Quincy october 15th 1817
My dear Son
The president has thought it Safe for the Students to assemble at Cambridge upon fryday last, and George has followd yesterday. we Shall miss his Society much. he has been company for his Grandfather Since Louissa has been Sick—I hope he is properly imprest, with the necessity of arduous application—John and Charles appear to like their Preceptor very well and perform their lessons I am told, to his Satisffaction, as yet they have returnd on Sunday Evenings—when the weather becomes bad, I Shall advise them to remain in Town, but they seem to look forward to their Saturdays visit to Quincy as their Reward for a weeks application—I am glad they feel that attachment to Home—
The weather became So cold that I thought it best for George to have a pr of woolen panteloons, least a fit of Rheumatism Should be the concequence—and his Surtout Coat was torn & worn So much as to make it proper for him to have a new one—I had his old one mended so that it will Serve him upon common occasions, and save his new one—His uncle took him to a Tailor in Boston, who made them for him. he was desirious that I Should Say, that I thought them necessary, which I did, to Scren him from his Fathers saying “These Boys will Ruin me” being conscious that he had been very expensive to you in the year past—I know that on the one hand, while you would wish to have habits of Economy instilld into your Children, you would not have them curtaild or feel mortified & deprest for want of a proper appearence, and allowence—To John & Charles I give a quarter of a dollor pr week, which Satisfies them—.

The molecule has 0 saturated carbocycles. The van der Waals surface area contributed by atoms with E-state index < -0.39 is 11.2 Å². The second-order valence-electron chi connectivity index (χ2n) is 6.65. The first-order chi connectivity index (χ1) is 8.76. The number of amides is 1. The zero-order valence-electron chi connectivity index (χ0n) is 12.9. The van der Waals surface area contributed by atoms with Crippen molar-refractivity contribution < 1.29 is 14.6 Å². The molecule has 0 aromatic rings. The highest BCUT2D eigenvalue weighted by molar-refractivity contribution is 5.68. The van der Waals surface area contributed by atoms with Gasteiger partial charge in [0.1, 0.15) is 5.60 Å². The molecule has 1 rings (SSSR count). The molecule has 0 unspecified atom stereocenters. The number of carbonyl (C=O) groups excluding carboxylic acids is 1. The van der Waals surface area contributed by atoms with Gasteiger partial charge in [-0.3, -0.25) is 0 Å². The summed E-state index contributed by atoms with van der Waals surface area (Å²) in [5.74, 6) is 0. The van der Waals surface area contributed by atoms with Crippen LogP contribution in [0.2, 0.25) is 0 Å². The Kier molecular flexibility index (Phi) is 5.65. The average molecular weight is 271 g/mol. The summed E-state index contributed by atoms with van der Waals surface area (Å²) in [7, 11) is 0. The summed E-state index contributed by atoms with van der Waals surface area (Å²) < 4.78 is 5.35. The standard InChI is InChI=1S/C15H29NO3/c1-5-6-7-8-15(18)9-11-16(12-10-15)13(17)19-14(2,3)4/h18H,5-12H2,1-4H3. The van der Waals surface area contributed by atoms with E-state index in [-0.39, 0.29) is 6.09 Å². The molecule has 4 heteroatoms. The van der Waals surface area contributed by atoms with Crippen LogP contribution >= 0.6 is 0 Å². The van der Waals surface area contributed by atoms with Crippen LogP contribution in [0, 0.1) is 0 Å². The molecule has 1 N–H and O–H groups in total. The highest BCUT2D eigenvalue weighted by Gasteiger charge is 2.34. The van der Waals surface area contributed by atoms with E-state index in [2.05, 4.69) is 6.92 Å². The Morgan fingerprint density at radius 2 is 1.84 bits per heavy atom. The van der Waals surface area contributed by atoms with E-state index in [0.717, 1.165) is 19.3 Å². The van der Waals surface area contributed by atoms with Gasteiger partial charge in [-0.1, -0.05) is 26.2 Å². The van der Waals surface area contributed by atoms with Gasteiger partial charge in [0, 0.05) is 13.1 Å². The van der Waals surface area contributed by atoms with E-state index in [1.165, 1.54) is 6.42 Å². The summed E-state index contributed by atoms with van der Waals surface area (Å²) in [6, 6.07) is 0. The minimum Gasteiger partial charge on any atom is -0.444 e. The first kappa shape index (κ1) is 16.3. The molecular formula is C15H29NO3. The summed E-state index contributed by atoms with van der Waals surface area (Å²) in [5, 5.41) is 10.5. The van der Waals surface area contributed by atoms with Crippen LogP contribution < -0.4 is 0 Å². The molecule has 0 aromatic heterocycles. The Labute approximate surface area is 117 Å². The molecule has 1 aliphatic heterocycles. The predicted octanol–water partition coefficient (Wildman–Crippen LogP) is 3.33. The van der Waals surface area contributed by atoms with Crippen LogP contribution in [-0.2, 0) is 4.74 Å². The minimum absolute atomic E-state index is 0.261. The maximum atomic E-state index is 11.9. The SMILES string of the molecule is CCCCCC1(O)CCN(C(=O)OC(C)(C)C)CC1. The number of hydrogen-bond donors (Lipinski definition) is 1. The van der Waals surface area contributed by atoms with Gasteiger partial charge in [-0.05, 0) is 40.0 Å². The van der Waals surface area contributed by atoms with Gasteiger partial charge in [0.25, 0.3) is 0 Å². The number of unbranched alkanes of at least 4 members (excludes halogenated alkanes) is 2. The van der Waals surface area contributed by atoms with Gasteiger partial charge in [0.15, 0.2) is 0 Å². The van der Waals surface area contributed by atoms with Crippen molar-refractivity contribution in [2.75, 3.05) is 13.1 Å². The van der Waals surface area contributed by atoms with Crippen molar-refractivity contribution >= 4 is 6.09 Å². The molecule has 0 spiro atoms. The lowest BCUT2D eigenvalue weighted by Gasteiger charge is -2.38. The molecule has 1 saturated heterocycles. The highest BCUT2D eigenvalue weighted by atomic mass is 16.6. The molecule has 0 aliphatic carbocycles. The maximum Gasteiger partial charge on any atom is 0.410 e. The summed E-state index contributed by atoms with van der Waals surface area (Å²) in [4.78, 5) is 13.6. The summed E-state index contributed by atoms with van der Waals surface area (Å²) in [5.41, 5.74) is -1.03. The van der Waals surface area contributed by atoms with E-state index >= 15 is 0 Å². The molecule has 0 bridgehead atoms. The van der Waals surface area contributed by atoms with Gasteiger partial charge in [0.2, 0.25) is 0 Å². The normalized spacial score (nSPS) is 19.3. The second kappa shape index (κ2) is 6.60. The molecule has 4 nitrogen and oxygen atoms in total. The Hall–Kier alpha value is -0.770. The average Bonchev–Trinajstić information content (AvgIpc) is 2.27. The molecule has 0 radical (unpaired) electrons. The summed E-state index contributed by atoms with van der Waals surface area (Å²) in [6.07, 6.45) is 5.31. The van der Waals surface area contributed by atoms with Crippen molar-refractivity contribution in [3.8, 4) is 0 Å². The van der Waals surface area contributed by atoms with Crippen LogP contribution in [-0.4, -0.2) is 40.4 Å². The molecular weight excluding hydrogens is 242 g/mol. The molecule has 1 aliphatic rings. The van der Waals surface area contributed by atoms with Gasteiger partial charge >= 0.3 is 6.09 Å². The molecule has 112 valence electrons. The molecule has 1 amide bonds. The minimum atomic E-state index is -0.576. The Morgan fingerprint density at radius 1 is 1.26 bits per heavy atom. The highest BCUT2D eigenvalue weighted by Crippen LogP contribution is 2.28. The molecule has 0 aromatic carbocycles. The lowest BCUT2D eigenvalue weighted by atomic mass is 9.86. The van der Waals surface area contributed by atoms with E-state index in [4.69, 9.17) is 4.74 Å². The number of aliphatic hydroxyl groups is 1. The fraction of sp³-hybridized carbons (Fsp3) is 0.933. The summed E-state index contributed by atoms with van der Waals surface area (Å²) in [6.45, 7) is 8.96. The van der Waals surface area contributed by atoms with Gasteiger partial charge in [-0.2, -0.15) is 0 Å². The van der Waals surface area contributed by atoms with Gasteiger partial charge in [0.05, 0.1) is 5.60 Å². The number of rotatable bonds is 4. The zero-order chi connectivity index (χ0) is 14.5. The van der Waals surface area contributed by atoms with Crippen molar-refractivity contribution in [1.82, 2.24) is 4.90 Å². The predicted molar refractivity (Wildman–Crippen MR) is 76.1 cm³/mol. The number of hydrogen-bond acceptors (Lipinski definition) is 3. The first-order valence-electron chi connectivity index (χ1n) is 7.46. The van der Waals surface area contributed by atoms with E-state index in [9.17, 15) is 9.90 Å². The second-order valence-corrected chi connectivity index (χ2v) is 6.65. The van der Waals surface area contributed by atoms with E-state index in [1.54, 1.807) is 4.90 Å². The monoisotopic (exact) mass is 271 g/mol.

The Galen has arrived and I have Sent the Keys to mr Cruft—I have not heard whether the Trunks are yet out—George desires that his may be brought to Quincy—I Shall Send for them—
I Shall hope you will feel more at your ease when you get setled at housekeeping—and when the duties of your office become more familiar to you good and confidential assistants are very essential to you. I hope you will find Such—and be enabled to discharge your trust with ability and to your own Satisffaction and that of the public—If the duties are too arduous too numerous, and too complicated, I hope Congress will divide them, by establishing a Home Department—
I inclose a Letter from mr Jefferson which should have accompanied the pamphlet. in order to judge of the whole you will return the Letter. I also Send you the one you asked me for—
I Shall not write to mrs Adams by this mail, tho I have to acknowledge her Letter this day received of the 7th of october one to your Father of the same date from you, and one to George which I have Sent him—
My Love to mrs Adams and all her Sisters—the weather here is extreemly dry, rather cold—we have had Seven Frosts the corn was however too ripe to be injured by it—Susan writes me from Utica that they have had incessant rains there. Louissa remains very weak and feeble—the rest of the Family well—
affectionatly your Mother
MHi: Adams Papers.